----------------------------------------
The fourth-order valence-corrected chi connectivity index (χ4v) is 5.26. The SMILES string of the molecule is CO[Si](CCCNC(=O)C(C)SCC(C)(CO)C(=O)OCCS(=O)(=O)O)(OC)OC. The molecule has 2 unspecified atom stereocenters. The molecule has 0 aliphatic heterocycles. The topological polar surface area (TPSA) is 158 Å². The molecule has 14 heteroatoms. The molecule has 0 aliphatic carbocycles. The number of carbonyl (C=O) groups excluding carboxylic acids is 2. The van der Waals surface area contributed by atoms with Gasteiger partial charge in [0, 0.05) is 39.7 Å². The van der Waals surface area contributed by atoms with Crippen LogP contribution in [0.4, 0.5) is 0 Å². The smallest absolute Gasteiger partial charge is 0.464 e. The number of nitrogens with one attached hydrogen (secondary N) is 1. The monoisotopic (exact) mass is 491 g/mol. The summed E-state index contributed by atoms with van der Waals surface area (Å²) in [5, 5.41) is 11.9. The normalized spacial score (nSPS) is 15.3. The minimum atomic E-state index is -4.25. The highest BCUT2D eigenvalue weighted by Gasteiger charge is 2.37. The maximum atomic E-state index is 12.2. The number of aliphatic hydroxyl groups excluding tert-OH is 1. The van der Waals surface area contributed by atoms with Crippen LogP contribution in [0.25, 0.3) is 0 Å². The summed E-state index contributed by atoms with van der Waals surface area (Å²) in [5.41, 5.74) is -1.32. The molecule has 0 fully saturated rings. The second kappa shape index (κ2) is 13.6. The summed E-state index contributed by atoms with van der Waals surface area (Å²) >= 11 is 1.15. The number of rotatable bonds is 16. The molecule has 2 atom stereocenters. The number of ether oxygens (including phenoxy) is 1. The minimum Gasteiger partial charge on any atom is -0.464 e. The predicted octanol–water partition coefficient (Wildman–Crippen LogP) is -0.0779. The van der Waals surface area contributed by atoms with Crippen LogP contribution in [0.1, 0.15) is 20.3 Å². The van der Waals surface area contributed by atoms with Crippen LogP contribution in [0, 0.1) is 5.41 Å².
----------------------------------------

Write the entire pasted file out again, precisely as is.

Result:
The fourth-order valence-corrected chi connectivity index (χ4v) is 5.26. The SMILES string of the molecule is CO[Si](CCCNC(=O)C(C)SCC(C)(CO)C(=O)OCCS(=O)(=O)O)(OC)OC. The molecule has 2 unspecified atom stereocenters. The molecule has 0 aliphatic heterocycles. The topological polar surface area (TPSA) is 158 Å². The molecule has 14 heteroatoms. The molecule has 0 aliphatic carbocycles. The number of carbonyl (C=O) groups excluding carboxylic acids is 2. The van der Waals surface area contributed by atoms with Gasteiger partial charge in [0, 0.05) is 39.7 Å². The van der Waals surface area contributed by atoms with Crippen LogP contribution in [0.4, 0.5) is 0 Å². The smallest absolute Gasteiger partial charge is 0.464 e. The number of nitrogens with one attached hydrogen (secondary N) is 1. The monoisotopic (exact) mass is 491 g/mol. The summed E-state index contributed by atoms with van der Waals surface area (Å²) in [5, 5.41) is 11.9. The normalized spacial score (nSPS) is 15.3. The minimum atomic E-state index is -4.25. The highest BCUT2D eigenvalue weighted by Gasteiger charge is 2.37. The maximum atomic E-state index is 12.2. The number of aliphatic hydroxyl groups excluding tert-OH is 1. The van der Waals surface area contributed by atoms with Crippen LogP contribution in [0.25, 0.3) is 0 Å². The summed E-state index contributed by atoms with van der Waals surface area (Å²) in [5.41, 5.74) is -1.32. The molecule has 0 fully saturated rings. The second kappa shape index (κ2) is 13.6. The summed E-state index contributed by atoms with van der Waals surface area (Å²) >= 11 is 1.15. The number of rotatable bonds is 16. The molecule has 2 atom stereocenters. The number of ether oxygens (including phenoxy) is 1. The minimum Gasteiger partial charge on any atom is -0.464 e. The predicted octanol–water partition coefficient (Wildman–Crippen LogP) is -0.0779. The van der Waals surface area contributed by atoms with Crippen LogP contribution in [0.1, 0.15) is 20.3 Å². The van der Waals surface area contributed by atoms with Crippen LogP contribution in [0, 0.1) is 5.41 Å².